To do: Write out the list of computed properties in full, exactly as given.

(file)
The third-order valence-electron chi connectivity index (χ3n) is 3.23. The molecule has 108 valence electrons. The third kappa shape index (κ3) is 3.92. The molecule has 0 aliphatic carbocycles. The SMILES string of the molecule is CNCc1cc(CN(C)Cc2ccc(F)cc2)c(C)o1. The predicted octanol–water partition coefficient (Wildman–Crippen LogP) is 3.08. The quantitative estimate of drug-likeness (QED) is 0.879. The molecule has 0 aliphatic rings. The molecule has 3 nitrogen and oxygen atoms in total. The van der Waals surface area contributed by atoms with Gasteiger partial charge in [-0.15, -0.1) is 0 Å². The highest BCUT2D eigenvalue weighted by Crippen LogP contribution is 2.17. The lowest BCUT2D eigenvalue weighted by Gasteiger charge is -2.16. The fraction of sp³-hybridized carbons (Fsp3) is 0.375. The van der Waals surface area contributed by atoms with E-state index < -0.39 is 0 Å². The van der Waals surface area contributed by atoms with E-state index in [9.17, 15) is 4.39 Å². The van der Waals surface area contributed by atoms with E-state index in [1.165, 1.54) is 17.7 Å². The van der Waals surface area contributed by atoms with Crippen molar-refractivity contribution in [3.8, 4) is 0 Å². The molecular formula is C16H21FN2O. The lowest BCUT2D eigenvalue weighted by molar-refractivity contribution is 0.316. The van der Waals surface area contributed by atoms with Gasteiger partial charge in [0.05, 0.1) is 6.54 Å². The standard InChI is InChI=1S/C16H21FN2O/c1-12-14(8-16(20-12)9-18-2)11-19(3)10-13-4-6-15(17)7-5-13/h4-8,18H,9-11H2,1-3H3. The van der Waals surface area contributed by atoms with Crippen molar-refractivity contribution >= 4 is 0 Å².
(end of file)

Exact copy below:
The third-order valence-electron chi connectivity index (χ3n) is 3.23. The molecule has 108 valence electrons. The third kappa shape index (κ3) is 3.92. The molecule has 0 aliphatic carbocycles. The SMILES string of the molecule is CNCc1cc(CN(C)Cc2ccc(F)cc2)c(C)o1. The predicted octanol–water partition coefficient (Wildman–Crippen LogP) is 3.08. The quantitative estimate of drug-likeness (QED) is 0.879. The molecule has 0 aliphatic rings. The molecule has 3 nitrogen and oxygen atoms in total. The van der Waals surface area contributed by atoms with Gasteiger partial charge in [-0.15, -0.1) is 0 Å². The highest BCUT2D eigenvalue weighted by Crippen LogP contribution is 2.17. The lowest BCUT2D eigenvalue weighted by Gasteiger charge is -2.16. The fraction of sp³-hybridized carbons (Fsp3) is 0.375. The van der Waals surface area contributed by atoms with E-state index < -0.39 is 0 Å². The van der Waals surface area contributed by atoms with E-state index in [9.17, 15) is 4.39 Å². The van der Waals surface area contributed by atoms with E-state index in [1.165, 1.54) is 17.7 Å². The van der Waals surface area contributed by atoms with Crippen molar-refractivity contribution in [3.8, 4) is 0 Å². The molecular formula is C16H21FN2O. The lowest BCUT2D eigenvalue weighted by molar-refractivity contribution is 0.316. The van der Waals surface area contributed by atoms with Gasteiger partial charge in [0.05, 0.1) is 6.54 Å². The standard InChI is InChI=1S/C16H21FN2O/c1-12-14(8-16(20-12)9-18-2)11-19(3)10-13-4-6-15(17)7-5-13/h4-8,18H,9-11H2,1-3H3. The van der Waals surface area contributed by atoms with Crippen molar-refractivity contribution >= 4 is 0 Å².